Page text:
Paul Lavin: be pound wise (was this a decent 21k's worth? Don't forget to write in!)
The world of email was thrown into turmoil with the arrival of ‘free’ email software bundled in nice and snug with Microsoft’s Windows for Workgroups.
However, there is free and there is ‘free’. Anyone who purchases Windows for Workgroups (or gets it ‘free’ with a new PC) will find that the basic Microsoft Mail (MSMail) client software is bundled in the operating environment, at no extra charge. Windows for Workgroups also comes with the basic MSMail post office software, permitting an organization to set up a complete Microsoft Mail on the LAN for free.
Rumours are rife that we’ll see more advanced email features in Chicago/Windows 95; but there is a lot of code to be debugged between now and their mid-95 shipping goal. Who knows what features will stand and what will fall to get the much delayed ‘Windows 4’ out the door before next Christmas? If the full measure of the Microsoft hype is delivered, this promises to herald another upheaval in the LAN email marketplace, since it will change the rules of the game more than just somewhat ...again!
Any organization wrestling with a LAN email decision shouldn’t base its choice on the fact that email clients are ‘free.’ Didn’t your mum tell you there ain’t no such thing as a free lunch? In the case of ‘free’ MSMail, the price is a long term commitment to Microsoft and the direction it is taking with email.
While the emasculated version of MSMail that you get bundled is sufficient for a local email, you can’t get directly into the Internet with it. For that you have to wait to see if Chicago’s promises are fulfilled. But you can add to your ‘free’ software if you want to dispatch messages on the global Internet.
Email is a lot like buying a new BMW. Boy, those sleek beemers have a surprisingly low price tag, don’t they? But you wanted alloy wheels? Just a small addition, sir. Don’t like the plastic seats? A small supplement for leather is in order. And will sir be satisfied with the smaller engine size? You get the picture!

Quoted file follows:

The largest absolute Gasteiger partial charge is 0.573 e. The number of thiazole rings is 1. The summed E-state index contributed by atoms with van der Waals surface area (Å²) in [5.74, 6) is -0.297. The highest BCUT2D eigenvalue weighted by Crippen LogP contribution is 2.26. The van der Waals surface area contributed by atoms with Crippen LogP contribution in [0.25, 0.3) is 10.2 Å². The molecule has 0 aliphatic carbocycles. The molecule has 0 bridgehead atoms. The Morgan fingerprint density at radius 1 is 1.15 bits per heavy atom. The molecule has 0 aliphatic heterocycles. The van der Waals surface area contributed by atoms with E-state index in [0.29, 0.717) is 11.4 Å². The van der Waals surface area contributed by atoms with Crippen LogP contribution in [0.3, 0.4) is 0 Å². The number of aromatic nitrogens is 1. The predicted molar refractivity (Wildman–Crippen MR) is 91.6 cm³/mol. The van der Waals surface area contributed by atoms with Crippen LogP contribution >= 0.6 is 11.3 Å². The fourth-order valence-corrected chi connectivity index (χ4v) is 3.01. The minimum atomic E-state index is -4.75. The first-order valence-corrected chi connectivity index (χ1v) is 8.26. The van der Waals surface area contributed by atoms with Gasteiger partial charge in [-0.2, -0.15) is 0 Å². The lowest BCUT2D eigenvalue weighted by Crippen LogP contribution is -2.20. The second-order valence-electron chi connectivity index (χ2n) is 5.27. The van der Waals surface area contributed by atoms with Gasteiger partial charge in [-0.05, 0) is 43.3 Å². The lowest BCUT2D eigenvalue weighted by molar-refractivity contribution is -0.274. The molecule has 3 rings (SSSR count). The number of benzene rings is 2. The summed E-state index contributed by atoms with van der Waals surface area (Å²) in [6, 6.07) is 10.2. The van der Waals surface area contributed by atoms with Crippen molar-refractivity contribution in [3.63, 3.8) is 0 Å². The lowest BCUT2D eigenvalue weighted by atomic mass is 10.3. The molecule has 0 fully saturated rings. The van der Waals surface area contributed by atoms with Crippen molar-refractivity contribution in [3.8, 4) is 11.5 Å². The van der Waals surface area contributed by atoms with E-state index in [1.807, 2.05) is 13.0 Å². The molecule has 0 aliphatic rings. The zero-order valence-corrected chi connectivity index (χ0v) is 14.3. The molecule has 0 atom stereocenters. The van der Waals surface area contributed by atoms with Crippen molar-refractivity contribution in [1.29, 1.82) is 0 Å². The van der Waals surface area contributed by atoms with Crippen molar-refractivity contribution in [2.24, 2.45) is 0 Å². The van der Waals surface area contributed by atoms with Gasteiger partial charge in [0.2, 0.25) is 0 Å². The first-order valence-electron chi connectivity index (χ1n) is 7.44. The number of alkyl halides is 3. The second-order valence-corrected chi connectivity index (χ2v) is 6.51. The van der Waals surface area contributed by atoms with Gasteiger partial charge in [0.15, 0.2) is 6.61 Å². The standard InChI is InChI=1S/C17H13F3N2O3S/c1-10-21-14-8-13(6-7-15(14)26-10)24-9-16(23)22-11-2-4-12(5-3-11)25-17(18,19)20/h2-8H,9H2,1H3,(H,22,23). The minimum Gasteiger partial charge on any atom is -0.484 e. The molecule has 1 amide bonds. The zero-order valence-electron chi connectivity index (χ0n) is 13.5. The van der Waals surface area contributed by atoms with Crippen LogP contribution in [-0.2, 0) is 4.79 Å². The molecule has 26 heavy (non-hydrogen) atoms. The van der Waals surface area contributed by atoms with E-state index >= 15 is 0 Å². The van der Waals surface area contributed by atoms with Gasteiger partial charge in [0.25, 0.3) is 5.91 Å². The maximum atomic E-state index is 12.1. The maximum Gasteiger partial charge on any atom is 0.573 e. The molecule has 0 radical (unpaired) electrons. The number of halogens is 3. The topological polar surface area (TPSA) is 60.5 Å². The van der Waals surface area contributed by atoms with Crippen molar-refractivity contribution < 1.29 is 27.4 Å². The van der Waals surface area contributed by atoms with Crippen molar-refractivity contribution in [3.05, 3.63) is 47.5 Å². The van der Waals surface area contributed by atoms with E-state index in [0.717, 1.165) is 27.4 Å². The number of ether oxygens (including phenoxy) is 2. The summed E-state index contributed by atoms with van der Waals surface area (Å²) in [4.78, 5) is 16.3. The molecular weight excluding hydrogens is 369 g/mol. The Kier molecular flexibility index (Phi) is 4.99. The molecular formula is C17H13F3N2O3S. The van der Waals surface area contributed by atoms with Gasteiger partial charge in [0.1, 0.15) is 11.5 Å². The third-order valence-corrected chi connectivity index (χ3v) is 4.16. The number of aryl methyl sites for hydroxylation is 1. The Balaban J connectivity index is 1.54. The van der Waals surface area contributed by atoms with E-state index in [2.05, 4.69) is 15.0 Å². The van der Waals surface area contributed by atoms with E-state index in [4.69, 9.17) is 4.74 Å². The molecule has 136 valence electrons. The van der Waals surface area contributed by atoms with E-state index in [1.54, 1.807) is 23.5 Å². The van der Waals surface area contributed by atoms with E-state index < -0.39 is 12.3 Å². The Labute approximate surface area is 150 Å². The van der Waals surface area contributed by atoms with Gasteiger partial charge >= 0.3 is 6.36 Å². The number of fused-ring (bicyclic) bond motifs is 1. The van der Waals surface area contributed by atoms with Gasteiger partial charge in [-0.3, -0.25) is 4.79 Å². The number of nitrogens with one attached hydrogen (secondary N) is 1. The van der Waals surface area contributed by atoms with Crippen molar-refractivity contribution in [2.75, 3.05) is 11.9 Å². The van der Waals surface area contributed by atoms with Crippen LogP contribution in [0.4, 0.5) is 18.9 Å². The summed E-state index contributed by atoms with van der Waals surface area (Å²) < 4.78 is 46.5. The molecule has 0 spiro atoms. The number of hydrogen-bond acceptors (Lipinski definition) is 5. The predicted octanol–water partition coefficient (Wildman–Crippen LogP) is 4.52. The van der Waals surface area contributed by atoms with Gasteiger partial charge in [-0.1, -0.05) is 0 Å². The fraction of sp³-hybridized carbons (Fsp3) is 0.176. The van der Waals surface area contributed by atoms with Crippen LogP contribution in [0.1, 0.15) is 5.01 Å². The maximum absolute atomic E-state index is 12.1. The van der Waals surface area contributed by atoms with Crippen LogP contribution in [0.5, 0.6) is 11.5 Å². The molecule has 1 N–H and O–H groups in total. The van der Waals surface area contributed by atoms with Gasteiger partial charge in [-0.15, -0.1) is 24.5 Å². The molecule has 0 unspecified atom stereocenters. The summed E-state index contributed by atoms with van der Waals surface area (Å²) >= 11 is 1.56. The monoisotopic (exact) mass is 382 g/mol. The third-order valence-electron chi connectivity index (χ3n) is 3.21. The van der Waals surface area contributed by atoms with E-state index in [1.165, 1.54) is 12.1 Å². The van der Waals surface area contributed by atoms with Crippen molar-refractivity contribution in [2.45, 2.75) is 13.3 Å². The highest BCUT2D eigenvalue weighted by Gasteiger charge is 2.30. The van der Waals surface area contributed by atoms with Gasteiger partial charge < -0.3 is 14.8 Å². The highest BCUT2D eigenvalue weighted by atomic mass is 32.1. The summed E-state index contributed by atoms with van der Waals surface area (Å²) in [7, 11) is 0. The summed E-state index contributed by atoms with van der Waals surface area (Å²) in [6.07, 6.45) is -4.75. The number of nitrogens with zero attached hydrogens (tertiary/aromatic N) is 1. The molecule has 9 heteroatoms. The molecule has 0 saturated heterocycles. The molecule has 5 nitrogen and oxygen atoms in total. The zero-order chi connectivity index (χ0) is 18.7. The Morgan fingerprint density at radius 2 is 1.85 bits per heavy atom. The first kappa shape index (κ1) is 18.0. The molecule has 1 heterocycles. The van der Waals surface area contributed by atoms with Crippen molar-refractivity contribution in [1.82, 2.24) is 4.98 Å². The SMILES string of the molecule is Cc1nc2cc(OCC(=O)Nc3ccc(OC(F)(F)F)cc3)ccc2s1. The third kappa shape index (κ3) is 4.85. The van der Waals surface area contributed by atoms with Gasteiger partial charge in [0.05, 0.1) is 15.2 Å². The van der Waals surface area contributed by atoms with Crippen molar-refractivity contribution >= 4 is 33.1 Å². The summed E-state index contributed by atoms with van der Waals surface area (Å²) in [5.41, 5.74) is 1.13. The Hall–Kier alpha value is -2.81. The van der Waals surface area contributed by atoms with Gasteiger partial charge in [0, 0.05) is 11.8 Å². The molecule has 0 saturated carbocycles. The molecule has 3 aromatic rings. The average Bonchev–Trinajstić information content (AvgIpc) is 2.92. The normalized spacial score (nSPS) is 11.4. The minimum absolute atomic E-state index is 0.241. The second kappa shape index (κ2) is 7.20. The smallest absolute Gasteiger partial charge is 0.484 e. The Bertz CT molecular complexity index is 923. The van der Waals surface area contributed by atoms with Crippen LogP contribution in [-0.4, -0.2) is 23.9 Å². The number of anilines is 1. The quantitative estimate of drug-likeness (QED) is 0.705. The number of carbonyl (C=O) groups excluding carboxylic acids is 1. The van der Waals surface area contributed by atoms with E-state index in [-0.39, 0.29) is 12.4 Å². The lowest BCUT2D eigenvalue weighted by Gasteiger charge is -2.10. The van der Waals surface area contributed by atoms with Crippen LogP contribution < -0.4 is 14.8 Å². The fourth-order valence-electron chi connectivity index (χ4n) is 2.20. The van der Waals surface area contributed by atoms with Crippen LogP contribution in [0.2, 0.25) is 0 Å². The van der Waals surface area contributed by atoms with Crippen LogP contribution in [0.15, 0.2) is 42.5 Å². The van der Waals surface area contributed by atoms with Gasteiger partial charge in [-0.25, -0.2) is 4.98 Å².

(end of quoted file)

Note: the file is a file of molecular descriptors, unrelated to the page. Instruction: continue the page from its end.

The same holds true for email. Often, the most insignificant portion of an email project is the cost of the user software. Since that’s also the most exciting part of the overall system, particularly as new features and fancy technology flood the market, many organizations make their decision based on how friendly a client software program is. Yet, while the basic user software might be inexpensive or free, it is the cost of the various email gateways, administrative tools, utilities and application programs that add up. A well hidden cost is the lock in factor to that platform that restricts future choice...unless you can calmly anticipate changing your email platform completely.
The support, maintenance and ancillary costs beyond software add up and up. Simply put, implementing an email network costs money. And if you find yourself locked in (would Microsoft do such a thing?) it costs even more.
The only antidote, as anyone who had IBM’s around the shop knows, is to go for open standards. Then if you find a good deal, or better features or technology moves on, you have a clear migration path ahead instead of proprietary vendor roadblocks.
The insurance policies you are looking for are POP, MIME and SMTP. You can get all of those by buying a gateway package for a few hundred pounds to add to your ‘free’ MS Mail clients but you are still stuck with that MSMail post office running on rinky-dink server software that’s never made the big time (OS/2) or is still in Version 1.0 (NT).
If you do get sucked in by the ‘free’ client, you do get a reasonable integration with Microsoft’s other products. But that isn’t unique to MSMail anymore. Any package written to comply with MAPI (Mail Applications Programming Interface) can integrate with Windows, apps too. So don’t let that cloud your decision.
Yes, giving away ‘free’ client software was a brilliant stroke for Microsoft, ensuring a future revenue stream for gateways, upgrades, admin tools and so on. However, it might be an equally brilliant stroke for you to just say ‘no’ to free email software that has a big gotcha attached. Open standards are the way to go and MSMail just ain’t got ‘em.
Take a look at some of the contenders: an email review index, starting with CCmail, Mail-It2, WinMail remote
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